(A) a hyperlink to a Web service;
(B) a group filter field; and
(C) an annotations field.
16. An integrated address book clearinghouse interface as claimed in claim 3 wherein the body section of the data envelope encapsulating the request to perform the add or merge contacts into groups function, comprising:
(A) a hyperlink to a Web service;
(B) a group filter field;
(C) a contacts field; and
(D) a group contact add options field.
17. An integrated address book clearinghouse interface as claimed in claim 3 wherein the body section of the data envelope encapsulating the request to perform the delete a contact from one or more groups function, comprising:
(A) a hyperlink to a Web service;
(B) a group filter field; and
(C) a contacts field.
18. An integrated address book clearinghouse interface as claimed in claim 3 wherein the body section of the data envelope encapsulating the request to perform the find all contacts, groups, and address book information function, comprising:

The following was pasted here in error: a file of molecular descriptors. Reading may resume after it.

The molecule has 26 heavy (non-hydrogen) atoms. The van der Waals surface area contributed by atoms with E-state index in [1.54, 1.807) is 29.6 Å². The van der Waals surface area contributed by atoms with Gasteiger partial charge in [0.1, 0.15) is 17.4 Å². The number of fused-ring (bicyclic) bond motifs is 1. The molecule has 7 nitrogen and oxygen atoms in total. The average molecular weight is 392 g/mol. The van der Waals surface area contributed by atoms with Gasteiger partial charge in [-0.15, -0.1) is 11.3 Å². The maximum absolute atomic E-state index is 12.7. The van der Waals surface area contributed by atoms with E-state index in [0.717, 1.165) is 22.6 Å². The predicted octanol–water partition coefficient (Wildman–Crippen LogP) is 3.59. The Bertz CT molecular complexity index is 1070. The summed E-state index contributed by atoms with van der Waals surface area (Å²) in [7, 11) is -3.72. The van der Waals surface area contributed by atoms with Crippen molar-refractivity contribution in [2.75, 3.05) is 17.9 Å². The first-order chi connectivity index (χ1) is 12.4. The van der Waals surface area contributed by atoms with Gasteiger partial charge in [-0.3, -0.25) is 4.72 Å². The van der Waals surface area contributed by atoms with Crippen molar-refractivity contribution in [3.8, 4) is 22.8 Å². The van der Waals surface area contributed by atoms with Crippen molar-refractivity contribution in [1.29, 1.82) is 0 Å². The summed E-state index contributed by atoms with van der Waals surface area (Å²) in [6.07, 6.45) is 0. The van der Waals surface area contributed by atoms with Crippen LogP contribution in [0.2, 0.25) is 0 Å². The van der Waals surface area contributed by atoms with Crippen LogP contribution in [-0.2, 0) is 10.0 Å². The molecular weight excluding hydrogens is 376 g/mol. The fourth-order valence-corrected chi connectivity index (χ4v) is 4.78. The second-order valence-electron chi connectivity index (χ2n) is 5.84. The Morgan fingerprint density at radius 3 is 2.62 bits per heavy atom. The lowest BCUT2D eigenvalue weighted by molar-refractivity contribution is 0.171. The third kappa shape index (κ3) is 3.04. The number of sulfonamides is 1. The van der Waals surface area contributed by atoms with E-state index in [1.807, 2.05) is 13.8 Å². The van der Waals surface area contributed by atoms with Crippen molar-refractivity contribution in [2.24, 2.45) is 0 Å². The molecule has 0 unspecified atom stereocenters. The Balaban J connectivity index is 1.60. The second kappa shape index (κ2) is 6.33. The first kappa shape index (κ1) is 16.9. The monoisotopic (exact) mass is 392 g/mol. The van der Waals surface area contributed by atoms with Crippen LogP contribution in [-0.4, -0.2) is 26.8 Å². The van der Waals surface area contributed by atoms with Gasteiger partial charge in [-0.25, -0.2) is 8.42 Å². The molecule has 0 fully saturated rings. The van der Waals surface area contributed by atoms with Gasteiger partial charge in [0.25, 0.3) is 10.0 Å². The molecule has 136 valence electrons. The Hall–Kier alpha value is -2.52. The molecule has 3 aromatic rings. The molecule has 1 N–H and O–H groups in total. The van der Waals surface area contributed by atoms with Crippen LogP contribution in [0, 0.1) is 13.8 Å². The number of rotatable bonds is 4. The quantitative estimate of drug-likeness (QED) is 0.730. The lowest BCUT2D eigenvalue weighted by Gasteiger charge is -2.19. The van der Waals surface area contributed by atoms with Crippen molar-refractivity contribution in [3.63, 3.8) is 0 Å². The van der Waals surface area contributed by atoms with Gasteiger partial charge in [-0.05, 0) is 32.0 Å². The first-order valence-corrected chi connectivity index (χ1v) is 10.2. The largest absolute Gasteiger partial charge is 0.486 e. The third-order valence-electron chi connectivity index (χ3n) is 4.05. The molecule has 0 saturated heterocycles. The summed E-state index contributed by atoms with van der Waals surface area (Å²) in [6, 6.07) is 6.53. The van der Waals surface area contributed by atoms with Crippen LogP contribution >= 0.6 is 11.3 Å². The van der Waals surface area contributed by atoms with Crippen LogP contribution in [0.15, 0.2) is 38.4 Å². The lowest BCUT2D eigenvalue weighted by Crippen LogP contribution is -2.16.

(A) a hyperlink to a Web service; and
(B) an address book view field.
19. An integrated address book clearinghouse interface as claimed in claim 3 wherein the body section of the data envelope encapsulating the request to perform the find a contact and groups containing the contact function, comprising:
(A) a hyperlink to a Web service; and
(B) a contacts identification field.
20. An integrated address book clearinghouse interface as claimed in claim 3 wherein the body section of the data envelope encapsulating the request to perform the find one or more contacts in a group function, comprising:
(A) a hyperlink to a Web service; and
(B) a group identification field.